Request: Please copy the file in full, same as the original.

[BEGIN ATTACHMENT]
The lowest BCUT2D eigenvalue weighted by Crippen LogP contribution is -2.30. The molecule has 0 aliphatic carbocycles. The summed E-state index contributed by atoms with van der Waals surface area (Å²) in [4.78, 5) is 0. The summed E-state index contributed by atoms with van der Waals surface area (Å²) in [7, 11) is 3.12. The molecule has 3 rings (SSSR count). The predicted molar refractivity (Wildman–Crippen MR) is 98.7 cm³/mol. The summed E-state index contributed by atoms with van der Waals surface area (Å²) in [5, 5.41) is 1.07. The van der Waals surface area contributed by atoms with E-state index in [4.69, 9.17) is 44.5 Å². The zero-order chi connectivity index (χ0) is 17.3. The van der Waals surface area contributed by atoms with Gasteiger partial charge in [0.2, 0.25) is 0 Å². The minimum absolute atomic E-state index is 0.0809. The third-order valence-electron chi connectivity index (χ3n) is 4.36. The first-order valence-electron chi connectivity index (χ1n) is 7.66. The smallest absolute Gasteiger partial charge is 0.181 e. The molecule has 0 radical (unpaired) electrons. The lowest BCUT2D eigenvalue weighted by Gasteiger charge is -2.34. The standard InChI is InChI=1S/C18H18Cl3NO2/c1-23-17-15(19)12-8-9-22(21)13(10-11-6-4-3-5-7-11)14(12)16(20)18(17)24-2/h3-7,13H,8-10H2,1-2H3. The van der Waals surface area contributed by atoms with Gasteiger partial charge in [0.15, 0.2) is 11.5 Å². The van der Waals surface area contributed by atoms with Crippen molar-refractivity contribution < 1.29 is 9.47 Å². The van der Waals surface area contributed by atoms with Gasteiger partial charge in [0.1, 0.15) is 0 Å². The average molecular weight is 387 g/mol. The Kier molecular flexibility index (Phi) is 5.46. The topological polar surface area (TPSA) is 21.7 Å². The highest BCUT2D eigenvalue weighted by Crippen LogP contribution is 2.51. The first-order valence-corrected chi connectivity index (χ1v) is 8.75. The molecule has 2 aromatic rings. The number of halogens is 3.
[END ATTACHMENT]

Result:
The lowest BCUT2D eigenvalue weighted by Crippen LogP contribution is -2.30. The molecule has 0 aliphatic carbocycles. The summed E-state index contributed by atoms with van der Waals surface area (Å²) in [4.78, 5) is 0. The summed E-state index contributed by atoms with van der Waals surface area (Å²) in [7, 11) is 3.12. The molecule has 3 rings (SSSR count). The predicted molar refractivity (Wildman–Crippen MR) is 98.7 cm³/mol. The summed E-state index contributed by atoms with van der Waals surface area (Å²) in [5, 5.41) is 1.07. The van der Waals surface area contributed by atoms with E-state index in [4.69, 9.17) is 44.5 Å². The zero-order chi connectivity index (χ0) is 17.3. The van der Waals surface area contributed by atoms with Gasteiger partial charge in [0.2, 0.25) is 0 Å². The minimum absolute atomic E-state index is 0.0809. The third-order valence-electron chi connectivity index (χ3n) is 4.36. The first-order valence-electron chi connectivity index (χ1n) is 7.66. The smallest absolute Gasteiger partial charge is 0.181 e. The molecule has 0 radical (unpaired) electrons. The lowest BCUT2D eigenvalue weighted by Gasteiger charge is -2.34. The standard InChI is InChI=1S/C18H18Cl3NO2/c1-23-17-15(19)12-8-9-22(21)13(10-11-6-4-3-5-7-11)14(12)16(20)18(17)24-2/h3-7,13H,8-10H2,1-2H3. The van der Waals surface area contributed by atoms with Gasteiger partial charge in [0.15, 0.2) is 11.5 Å². The van der Waals surface area contributed by atoms with Crippen molar-refractivity contribution < 1.29 is 9.47 Å². The van der Waals surface area contributed by atoms with Gasteiger partial charge in [0.1, 0.15) is 0 Å². The average molecular weight is 387 g/mol. The Kier molecular flexibility index (Phi) is 5.46. The topological polar surface area (TPSA) is 21.7 Å². The highest BCUT2D eigenvalue weighted by Crippen LogP contribution is 2.51. The first-order valence-corrected chi connectivity index (χ1v) is 8.75. The molecule has 2 aromatic rings. The number of halogens is 3.